Walk Like An Egyptian
Detroit, 1991. Teenager Irene Yacoub (Sherri Eldin) haunts open-mic night at her local disco, desperate to be the next Billie Holiday. Her father, Ahmed (Joseph Kamal), hopes her talent is the only thing about her that's discovered. He wants his Palestinian American daughter to pass as Egyptian because, as he puts it, "Who in America has ever heard of a Palestinian blues singer?" His wife Karema's retort: "Who in America has ever heard of a Palestinian anything?"
Playwright Betty Shamieh is out to change all that, with Roar her second entry this season in America's dysfunctional-family theatrical sweepstakes, Arab American-style.
After all, Irene's not the only one with problems. Dad's shirking maintenance work to jam on his tubleh, while Mom (Sarita Choudhury) buries herself in minding the family store. Something's gotta give. Enter Auntie Hala (Annabella Sciorra), a singer herself, who was kicked out of Kuwait by her boyfriend during the Gulf War. "It's unpatriotic to have a Palestinian piece of ass," she deadpans to sister Karema. Speaking of booty, as soon as Ahmed takes one look at Hala's vertigo-inducing cleavage and leopard-print pumps, it's clear where this story is heading.
By Betty Shamieh
410 West 42nd Street
Shamieh offers a sharp eye for our melting-pot lies. Ahmed cheerfully notes that Karema likes America because "here no one tries to pretend we belong." Exilefrom a homeland and a true selfmarks each character. It's no accident that everyone in this play wants to sing; like August Wilson's Joe Turner, they've lost their internal song, some authentic sense of being rooted in the world.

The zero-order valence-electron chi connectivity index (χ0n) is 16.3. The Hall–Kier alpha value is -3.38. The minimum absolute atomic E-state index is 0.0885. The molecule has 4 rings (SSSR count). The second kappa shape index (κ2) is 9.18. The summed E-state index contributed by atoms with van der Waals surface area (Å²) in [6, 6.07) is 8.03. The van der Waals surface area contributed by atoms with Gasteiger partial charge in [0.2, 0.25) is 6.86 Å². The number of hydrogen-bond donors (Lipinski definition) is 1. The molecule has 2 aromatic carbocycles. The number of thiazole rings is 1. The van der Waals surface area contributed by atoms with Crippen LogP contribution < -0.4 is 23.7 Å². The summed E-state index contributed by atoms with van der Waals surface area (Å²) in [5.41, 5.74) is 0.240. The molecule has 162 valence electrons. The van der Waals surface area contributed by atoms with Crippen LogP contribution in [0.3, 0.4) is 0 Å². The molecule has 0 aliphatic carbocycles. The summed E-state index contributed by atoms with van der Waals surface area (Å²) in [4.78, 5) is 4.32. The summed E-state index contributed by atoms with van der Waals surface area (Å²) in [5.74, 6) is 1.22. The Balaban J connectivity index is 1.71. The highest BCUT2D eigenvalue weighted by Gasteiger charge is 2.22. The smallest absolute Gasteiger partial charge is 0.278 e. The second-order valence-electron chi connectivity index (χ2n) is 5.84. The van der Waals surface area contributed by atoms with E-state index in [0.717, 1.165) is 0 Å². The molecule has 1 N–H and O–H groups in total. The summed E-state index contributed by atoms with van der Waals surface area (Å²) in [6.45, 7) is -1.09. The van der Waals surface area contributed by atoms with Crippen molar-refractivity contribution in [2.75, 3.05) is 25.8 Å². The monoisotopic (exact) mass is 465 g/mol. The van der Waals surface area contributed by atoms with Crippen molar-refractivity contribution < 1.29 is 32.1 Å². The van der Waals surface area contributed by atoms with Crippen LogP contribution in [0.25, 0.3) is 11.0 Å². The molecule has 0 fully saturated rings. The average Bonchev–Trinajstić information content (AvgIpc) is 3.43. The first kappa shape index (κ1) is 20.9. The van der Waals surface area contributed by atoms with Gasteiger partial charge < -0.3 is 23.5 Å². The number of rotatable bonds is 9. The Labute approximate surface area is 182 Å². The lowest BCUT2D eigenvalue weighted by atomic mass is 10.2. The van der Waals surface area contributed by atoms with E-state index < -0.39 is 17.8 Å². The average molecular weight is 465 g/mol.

But given Roar's theme of dislocation and its allusions to the Gulf War, Shamieh raises expectations that the Yacoubs will struggle with their perpetually politicized history. Instead she imposes a plot that manages to trivialize almost everyone's motivationsa tendency made worse by some seriously uneven casting. Director Marion McClinton can't negotiate Shamieh's turns from satire to sincerity to heartbreak, which tend to be either over- or underwritten. Amazingly, in a play about people who've been tossed from one country to the next like unclaimed luggage, there's very little genuinely at stake onstage.
Yet even Shamieh's awkward dramaturgy can't stifle the irreverent energy of Sciorra and Choudhury's sister act, a fierce, foxy tangle of opposing feminine forces. Sciorra applies her fatale like all-day foundation: It's laid on a bit thick, but offers dependable coverage as the evening wears on. Meanwhile, the dark fire in Choudhury's eyes, at effective odds with her buttoned-up blouses and clipped consonants, threatens to burn down the house.
The play's title refers to the lyric crescendo of a traditional Arab song. Shamieh tries for lift, but what we mostly get is elevator music.
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